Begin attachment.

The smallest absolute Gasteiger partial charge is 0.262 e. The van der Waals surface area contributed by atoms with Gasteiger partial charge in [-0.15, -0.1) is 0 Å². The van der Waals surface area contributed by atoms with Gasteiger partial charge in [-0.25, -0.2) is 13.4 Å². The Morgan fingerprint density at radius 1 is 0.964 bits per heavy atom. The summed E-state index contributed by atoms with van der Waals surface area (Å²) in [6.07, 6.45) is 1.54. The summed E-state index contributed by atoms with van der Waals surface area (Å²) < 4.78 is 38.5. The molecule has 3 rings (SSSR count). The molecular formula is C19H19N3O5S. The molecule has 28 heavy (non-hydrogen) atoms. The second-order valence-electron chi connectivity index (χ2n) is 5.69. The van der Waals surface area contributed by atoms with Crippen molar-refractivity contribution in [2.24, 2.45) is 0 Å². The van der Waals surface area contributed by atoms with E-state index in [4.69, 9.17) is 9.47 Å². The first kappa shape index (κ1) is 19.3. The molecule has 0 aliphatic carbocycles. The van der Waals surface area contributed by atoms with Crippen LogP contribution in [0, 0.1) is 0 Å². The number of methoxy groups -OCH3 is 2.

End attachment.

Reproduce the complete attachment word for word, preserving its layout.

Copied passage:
The smallest absolute Gasteiger partial charge is 0.262 e. The van der Waals surface area contributed by atoms with Gasteiger partial charge in [-0.15, -0.1) is 0 Å². The van der Waals surface area contributed by atoms with Gasteiger partial charge in [-0.25, -0.2) is 13.4 Å². The Morgan fingerprint density at radius 1 is 0.964 bits per heavy atom. The summed E-state index contributed by atoms with van der Waals surface area (Å²) in [6.07, 6.45) is 1.54. The summed E-state index contributed by atoms with van der Waals surface area (Å²) < 4.78 is 38.5. The molecule has 3 rings (SSSR count). The molecular formula is C19H19N3O5S. The molecule has 28 heavy (non-hydrogen) atoms. The second-order valence-electron chi connectivity index (χ2n) is 5.69. The van der Waals surface area contributed by atoms with Crippen molar-refractivity contribution in [2.24, 2.45) is 0 Å². The van der Waals surface area contributed by atoms with E-state index in [4.69, 9.17) is 9.47 Å². The first kappa shape index (κ1) is 19.3. The molecule has 0 aliphatic carbocycles. The van der Waals surface area contributed by atoms with Crippen LogP contribution in [0, 0.1) is 0 Å². The number of methoxy groups -OCH3 is 2.